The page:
Wednesday, June 16, 1999

City manager's job future hinges on evaluation




BY LUCY MAY and ANNE MICHAUD
The Cincinnati Enquirer

shirey
John Shirey
        Cincinnati City Council will decide next week whether the city manager will stay on the job.

        Council members have scheduled a private evaluation of John Shirey for next Thursday, amid some increasingly harsh criticism of his performance.

        Mr. Shirey said Tuesday he doesn't know what to expect from his annual review by the nine members, at whose pleasure he serves.

        “They've all been different,” said Mr. Shirey, who has been on the job since October 1993. “I'm just happy that it's been scheduled, and I look forward to it.”

        Mr. Shirey oversees an annual budget of about $900 million and nearly 7,000 employees. His annual salary is $144,841.

        Council members acknowledged that Mr. Shirey is facing more criticism than in the past. But they would not predict that his job is in trouble.

        “Some attitudes toward Mr. Shirey on council have hardened,” said Councilman Tyrone Yates, who supports the city manager.

        Strained relations between Mr. Shirey and Mayor Roxanne Qualls became evident last week when Ms. Qualls and Councilman Phil Heimlich discussed a plan to create an independent agency to take over economic development, which they think has lagged.

        Mr. Heimlich stressed then that the suggestion should not be viewed as a criticism of Mr. Shirey.

        But Ms. Qualls said part of the problem with economic development in the city was that Mr. Shirey “is not getting the job done. One of the things that I was always taught was those folks who work for you and for whom you are responsible ... the buck stops with you.”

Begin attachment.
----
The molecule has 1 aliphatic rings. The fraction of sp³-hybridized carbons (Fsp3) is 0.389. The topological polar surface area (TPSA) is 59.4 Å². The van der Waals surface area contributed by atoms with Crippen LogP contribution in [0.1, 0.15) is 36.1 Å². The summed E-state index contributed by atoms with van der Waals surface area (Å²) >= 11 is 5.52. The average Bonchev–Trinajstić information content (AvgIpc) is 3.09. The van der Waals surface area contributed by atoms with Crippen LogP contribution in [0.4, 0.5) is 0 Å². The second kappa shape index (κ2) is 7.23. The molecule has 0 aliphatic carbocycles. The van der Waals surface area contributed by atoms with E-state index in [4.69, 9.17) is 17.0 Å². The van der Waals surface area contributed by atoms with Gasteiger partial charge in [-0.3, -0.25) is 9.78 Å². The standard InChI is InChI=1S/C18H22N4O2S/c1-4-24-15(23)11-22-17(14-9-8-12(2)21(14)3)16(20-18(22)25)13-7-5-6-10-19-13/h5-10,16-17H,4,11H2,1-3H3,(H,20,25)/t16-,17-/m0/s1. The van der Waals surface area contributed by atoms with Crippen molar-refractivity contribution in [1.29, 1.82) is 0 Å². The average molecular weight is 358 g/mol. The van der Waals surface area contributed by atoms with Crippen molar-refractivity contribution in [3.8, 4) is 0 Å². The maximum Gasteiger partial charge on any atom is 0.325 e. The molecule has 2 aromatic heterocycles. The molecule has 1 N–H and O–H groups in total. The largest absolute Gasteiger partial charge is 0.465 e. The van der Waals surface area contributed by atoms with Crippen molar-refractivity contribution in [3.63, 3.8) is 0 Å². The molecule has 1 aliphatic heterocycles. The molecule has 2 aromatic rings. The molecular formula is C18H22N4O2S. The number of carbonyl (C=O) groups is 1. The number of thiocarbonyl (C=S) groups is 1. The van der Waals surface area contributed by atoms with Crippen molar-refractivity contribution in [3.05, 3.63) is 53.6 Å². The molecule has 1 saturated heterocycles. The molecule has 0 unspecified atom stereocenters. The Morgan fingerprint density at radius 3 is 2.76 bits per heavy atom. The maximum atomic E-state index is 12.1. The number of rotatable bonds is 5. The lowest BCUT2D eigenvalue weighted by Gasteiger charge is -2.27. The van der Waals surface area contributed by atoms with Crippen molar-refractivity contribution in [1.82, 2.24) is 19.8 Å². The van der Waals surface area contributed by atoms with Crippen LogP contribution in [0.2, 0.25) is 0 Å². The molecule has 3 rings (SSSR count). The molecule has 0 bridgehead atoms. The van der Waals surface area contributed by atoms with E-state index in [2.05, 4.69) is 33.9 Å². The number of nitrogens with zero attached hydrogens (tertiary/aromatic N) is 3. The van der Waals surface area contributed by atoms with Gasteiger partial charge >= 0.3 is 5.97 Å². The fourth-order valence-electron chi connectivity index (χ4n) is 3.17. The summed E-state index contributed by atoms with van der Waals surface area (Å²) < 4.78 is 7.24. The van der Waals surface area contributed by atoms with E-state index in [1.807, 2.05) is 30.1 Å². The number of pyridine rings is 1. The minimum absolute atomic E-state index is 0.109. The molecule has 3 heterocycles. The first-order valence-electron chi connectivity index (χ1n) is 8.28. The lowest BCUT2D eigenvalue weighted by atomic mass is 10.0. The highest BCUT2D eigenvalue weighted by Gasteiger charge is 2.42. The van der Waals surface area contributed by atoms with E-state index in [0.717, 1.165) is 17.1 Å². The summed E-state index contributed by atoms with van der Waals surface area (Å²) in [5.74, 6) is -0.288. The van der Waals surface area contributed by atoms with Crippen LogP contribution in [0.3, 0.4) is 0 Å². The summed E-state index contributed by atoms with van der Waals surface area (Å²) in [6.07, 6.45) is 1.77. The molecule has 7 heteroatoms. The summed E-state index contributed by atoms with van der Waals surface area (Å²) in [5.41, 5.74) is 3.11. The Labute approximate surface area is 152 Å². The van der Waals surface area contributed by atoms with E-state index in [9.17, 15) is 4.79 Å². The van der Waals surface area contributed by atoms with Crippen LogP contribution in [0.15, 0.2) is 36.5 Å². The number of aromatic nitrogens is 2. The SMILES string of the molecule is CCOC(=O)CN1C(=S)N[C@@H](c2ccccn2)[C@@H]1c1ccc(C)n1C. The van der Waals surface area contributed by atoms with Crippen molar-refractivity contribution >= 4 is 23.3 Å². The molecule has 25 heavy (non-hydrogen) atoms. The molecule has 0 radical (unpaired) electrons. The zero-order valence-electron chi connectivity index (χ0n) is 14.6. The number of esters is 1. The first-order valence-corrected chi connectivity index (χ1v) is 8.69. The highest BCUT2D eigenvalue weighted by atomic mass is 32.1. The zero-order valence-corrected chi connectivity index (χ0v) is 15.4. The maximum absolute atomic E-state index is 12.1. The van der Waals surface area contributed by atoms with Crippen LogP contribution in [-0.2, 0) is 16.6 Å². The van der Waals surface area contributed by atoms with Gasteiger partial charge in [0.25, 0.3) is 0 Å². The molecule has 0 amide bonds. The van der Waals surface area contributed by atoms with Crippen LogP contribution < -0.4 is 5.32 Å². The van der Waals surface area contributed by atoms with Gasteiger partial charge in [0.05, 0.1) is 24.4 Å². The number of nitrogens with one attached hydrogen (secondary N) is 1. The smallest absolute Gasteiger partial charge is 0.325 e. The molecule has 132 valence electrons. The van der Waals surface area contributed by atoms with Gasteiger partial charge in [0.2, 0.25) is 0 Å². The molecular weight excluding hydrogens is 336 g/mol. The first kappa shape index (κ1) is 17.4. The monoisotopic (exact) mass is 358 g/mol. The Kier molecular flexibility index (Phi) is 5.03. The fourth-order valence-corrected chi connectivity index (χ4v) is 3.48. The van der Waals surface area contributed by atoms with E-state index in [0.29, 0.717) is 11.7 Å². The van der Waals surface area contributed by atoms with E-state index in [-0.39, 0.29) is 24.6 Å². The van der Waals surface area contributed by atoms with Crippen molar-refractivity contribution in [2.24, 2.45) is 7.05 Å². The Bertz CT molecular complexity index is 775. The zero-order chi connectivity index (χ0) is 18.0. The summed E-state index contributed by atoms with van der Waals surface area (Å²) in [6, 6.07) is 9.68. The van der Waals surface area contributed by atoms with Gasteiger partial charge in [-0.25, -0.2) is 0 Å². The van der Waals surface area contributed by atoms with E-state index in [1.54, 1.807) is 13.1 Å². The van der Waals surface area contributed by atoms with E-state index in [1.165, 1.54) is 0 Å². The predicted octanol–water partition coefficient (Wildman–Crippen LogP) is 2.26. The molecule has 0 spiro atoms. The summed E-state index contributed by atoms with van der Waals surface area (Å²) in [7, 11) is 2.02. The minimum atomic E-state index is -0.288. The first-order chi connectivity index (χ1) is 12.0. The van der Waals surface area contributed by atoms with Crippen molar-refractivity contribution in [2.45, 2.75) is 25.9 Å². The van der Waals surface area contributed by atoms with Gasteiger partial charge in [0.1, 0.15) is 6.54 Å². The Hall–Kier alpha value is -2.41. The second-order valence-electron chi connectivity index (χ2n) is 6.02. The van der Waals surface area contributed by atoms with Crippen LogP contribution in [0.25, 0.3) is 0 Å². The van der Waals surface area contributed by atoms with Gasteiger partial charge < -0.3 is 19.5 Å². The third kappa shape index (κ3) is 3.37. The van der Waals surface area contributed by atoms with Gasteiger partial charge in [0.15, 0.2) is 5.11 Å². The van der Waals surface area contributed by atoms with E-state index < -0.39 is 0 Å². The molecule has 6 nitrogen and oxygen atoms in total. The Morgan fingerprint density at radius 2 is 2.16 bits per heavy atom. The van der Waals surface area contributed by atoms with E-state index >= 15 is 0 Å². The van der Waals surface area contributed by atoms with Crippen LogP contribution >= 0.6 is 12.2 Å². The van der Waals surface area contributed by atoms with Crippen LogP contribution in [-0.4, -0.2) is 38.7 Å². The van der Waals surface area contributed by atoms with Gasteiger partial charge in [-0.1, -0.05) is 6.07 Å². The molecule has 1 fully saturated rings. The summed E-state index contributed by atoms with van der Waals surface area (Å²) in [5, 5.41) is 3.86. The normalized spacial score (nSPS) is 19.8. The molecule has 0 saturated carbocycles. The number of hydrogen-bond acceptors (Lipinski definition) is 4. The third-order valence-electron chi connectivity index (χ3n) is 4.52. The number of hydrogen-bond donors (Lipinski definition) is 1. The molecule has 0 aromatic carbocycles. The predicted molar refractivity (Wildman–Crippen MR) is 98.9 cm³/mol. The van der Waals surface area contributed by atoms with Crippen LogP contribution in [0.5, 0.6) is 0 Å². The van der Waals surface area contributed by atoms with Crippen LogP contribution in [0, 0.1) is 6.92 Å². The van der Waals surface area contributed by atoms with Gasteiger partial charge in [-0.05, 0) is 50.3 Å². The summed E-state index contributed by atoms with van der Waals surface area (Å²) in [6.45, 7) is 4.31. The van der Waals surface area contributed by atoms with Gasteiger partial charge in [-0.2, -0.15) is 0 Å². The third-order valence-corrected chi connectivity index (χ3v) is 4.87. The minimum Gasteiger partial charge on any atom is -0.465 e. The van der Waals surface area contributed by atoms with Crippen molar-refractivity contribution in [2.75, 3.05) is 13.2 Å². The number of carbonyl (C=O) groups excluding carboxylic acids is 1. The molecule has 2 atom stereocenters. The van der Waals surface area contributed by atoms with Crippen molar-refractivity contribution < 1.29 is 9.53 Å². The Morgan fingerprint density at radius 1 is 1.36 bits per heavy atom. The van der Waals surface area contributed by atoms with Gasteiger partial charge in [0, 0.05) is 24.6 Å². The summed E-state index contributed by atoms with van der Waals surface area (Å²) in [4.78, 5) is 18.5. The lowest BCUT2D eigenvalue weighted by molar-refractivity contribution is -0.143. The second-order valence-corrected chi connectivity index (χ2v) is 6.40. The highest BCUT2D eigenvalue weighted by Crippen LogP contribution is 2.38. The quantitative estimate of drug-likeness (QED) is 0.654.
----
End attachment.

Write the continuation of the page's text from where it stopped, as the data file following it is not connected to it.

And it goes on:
Later, Mr. Shirey said, “If council is that unhappy with the job I'm doing, they always have the prerogative to fire me.”

        The relationship between the manager and the council seems poisoned, said Charlie Luken, the former councilman and mayor and TV news anchor who announced his candidacy for council Tuesday.

        He was mayor from 1984 to 1990.

        Outsiders who might do business with the city are turned off by the house divided, Mr. Luken said, adding that this is the most important issue facing council today.

        Some of the tension has spilled over into public sessions.

        During last week's council meeting, for example, Councilman Charlie Winburn grilled Mr. Shirey about his handling of a police personnel matter.

        Mr. Winburn had received a copy of a letter from Cecil Thomas, president of the Sentinel Police Association of 250 African-American officers. The letter, addressed to Mr. Shirey, questions Officer Thomas' reassignment.

        Mr. Winburn repeatedly pressed for answers about what was being done. A tense exchange followed.

        “I will handle it by myself quite easily,” Mr. Shirey said.

        “It sure doesn't sound good,” said Mr. Winburn.

        Mr. Shirey's annual review is supposed to occur each April under the agreement he has with city council, but the evaluations are typically late.

        Last year's review came in September, and council gave Mr. Shirey a “passing” grade and a 2.5 percent pay raise.

        At the time, Ms. Qualls said council praised Mr. Shirey's continued work on developing the riverfront and his efforts with several road projects, including the overhaul of Fort Washington Way.

       



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